At a time when Islamic State (IS) is losing ground in Syria and Iraq, its Sinai franchise dealt a blow to the Egyptian armed forces stationed in Sinai. On October 14, the group attacked an army checkpoint in restive North Sinai, killing 12 soldiers and injuring six others in the deadliest attack on Egyptian security forces this year (al-Ahram, October 14). The militants attacked with assault rifles, under the covering fire of heavier weapons including mortar rounds and rockets (al-Masry al-Youm, October 14). A statement from the Egyptian military described the incident: “An armed group of terrorist elements attacked a security checkpoint in North Sinai this morning using four-wheel drive [vehicles] and were immediately engaged. Our forces killed 15 terrorists.”
The next day, IS published images of the attack – distributed via Telegram and Twitter – and claimed that over 20 members of the security forces had been killed. In the following days, the Egyptian military launched air raids on IS hideouts in Sinai and intensified its counter-terrorism campaign in the area. In a subsequent clash, eight soldiers were killed and 11 others wounded according to reports (al-Masry al-Youm, October 16).
Military action, however, has had only limited success. The checkpoint attack came despite the military’s repeated trumpeting of its own successes killing prominent IS figures. In early August, the Egyptian military announced an IS leader in Sinai identified as Abu Duaa al-Ansari had been killed, along with 45 militants, in an airstrike that targeted the group’s strongholds in Sinai (al-Arabiya, August 4).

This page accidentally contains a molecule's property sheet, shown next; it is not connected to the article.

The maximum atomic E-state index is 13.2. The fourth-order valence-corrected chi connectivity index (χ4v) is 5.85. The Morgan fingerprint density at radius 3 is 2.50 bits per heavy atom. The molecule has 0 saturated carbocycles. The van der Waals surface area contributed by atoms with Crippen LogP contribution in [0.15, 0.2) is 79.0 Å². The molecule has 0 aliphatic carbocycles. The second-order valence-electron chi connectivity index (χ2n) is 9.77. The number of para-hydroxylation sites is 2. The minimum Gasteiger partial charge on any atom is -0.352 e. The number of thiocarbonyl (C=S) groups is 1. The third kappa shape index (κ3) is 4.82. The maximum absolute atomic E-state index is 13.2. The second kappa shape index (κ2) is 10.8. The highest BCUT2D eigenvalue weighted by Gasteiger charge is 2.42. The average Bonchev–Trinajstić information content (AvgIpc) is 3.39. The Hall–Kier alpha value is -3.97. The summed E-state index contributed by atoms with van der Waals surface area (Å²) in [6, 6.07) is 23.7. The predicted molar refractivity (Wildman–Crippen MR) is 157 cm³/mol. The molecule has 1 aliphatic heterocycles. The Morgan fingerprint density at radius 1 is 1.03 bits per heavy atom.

The attack also stands out because the target – the checkpoint is 40 kilometers from the town of Bir al-Abd, west of al-Arish – is a considerable distance from known IS strongholds in Sheikh Zuweid and Rafah, adjacent to the Gaza Strip. These areas have been the main focus of IS operations since the 2013 coup that overthrew Egypt’s Islamist former president Mohamed Morsi.
Islamist Attacks in Cairo
In the capital Cairo, Islamist militants have also been active. Eight days after the attack in Sinai, on October 22, two men on a motorbike targeted army general Adel Ragaei, shooting him dead in front of his house in Obour City, 35 kilometers north-east of Cairo (al-Masry al-Youm, October 22).
An armed group identified as Liwa al-Thawra (Revolution Brigade), which the government has labeled a militant wing of the Muslim Brotherhood, claimed the attack in a message posted on Twitter that read: “A group of our fighters have liquidated the criminal Adel Ragaei, one of Sisi’s militia leaders this morning, shooting him in the head with several bullets and taking his weapon” (Twitter, October 22). The group also showed what it claimed were pictures of the assassination operation and later posted footage on YouTube purportedly showing the assassination (Masrawy, November 14).
Liwa al-Thawra came into the spotlight in August when they claimed responsibility for attacking a group of policemen stationed at a checkpoint in Monofeya, located in the northern part of Egypt in the Nile Delta. The attack killed two soldiers and injured five other people, including two civilians, and marked the third anniversary of the August 2013 Rabaa massacre in which the security forces killed as many as 1,000 pro-Morsi protesters (al-Watan, August 21).